My Final Year As a Quinquagenarian

 

In other words, I turned 59 today.

Anyone between the ages of 50 and 60 is a quinquagenarian. It’s a word you use all the time, right?

Are you kidding? People that age get worn out just saying it. Who the blue devil came up with that title, anyways?

Never mind, here I am, standing at the threshold of 60. A threshold I thought would take a lot longer to show up. Truly astonishing, how fast life runs when you’re not looking.

It’s unfair, too; by the time you come to appreciate just how precious your days on this earth actually are, they’re mostly gone.

But enough gloom and sadness. The larger point is, I’m still here! And, as that noted philosopher once said, “Any day above ground is a good day.”

(Even with the guy we currently have as President, but I digress…)

Also, considering that I’ve spent the last several years with depression as my constant companion, occasionally urging me to just cash it all in, it’s a small miracle I’m still around.

And, on the whole, I’m glad I’m here. Despite what I try to tell myself sometimes, life actually is worth living.

Especially when I can get in some naps. Us old folks need those, you know.

So, have a piece of cake for me. Heck, indulge; have two.

Just don’t make me blow out any candles. I’m still a little winded from saying that word.

 

 

 

The Secret

 

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Tired of lying in the sunshine staying home to watch the rain.

You are young and life is long and there is time to kill today.
And then one day you find ten years have got behind you.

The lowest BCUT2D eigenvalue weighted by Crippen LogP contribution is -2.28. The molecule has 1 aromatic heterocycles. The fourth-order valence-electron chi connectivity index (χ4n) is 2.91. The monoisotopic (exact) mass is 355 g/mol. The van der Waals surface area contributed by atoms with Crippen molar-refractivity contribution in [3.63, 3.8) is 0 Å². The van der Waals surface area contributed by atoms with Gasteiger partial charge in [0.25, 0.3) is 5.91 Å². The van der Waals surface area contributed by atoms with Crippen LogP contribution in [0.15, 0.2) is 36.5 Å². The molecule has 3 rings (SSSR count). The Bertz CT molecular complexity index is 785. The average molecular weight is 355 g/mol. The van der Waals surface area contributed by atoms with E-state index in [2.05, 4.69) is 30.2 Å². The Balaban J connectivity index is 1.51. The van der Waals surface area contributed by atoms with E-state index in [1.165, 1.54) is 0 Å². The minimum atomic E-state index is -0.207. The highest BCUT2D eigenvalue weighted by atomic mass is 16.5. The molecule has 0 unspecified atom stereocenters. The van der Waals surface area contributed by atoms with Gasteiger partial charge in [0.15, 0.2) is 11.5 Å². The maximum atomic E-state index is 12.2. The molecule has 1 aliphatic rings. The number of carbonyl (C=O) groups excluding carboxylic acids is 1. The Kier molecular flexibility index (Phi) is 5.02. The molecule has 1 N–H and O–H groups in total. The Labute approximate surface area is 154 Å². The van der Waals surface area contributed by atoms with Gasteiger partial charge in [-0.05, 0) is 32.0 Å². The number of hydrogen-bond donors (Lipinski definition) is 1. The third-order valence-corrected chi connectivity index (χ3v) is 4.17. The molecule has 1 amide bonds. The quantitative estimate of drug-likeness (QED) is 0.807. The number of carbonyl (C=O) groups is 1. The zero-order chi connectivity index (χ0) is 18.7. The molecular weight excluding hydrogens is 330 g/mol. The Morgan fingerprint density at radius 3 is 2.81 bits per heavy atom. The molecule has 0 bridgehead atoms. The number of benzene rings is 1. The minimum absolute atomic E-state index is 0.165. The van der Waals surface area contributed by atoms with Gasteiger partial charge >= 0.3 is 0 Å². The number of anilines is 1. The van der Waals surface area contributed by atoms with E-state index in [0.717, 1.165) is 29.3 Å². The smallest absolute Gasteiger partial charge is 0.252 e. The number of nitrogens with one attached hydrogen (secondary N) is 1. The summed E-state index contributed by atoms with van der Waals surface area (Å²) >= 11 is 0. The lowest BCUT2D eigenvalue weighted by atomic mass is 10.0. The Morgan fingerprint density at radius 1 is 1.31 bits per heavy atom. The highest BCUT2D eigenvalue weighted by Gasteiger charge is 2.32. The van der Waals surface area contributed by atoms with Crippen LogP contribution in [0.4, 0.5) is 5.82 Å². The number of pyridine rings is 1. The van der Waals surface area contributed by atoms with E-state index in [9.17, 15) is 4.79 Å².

No one told you when to run, you missed the starting gun.

Every year is getting shorter never seem to find the time.
Plans that either come to naught or half a page of scribbled lines.

“Time”, Pink Floyd

Songwriters
ANDREW WRIGHT, SIMON SMITH

Published By
Lyrics © T.R.O. INC.

First time I heard those words, I was 14 or 15 years old. I didn’t grasp the significance of them back then, obviously.

I sure do, now.

I recently wrote a post about commemorating yet another birthday, and I alluded at one point to how getting old scares me a bit, so I should probably explain myself. You may not want to read on unless you’re really happy today, because this one’s a bit of a downer.

I see my folks, they’re getting old
And I watch their bodies change
I know they see the same in me
And it makes us both feel strange
No matter how you tell yourself
It’s what we all go through
Those eyes are pretty hard to take
When they’re staring’ back at you

“Nick of Time”, Bonnie Raitt

Songwriters

BONNIE RAITT

Published By
Lyrics © BONNIE RAITT

First of all, and I know this is going to sound so shallow, but have you seen what old people look like? With their wrinkled up faces and age spots on their hands and turkey wattles on their necks? I know, I know, I’m sorry, I really am, but I just can’t envision myself looking like that. Not me. My hair is definitely grayer, and there’s less of it than there used to be, but I’ve accepted that, more or less. Those other cosmetic changes are gonna be much harder to face.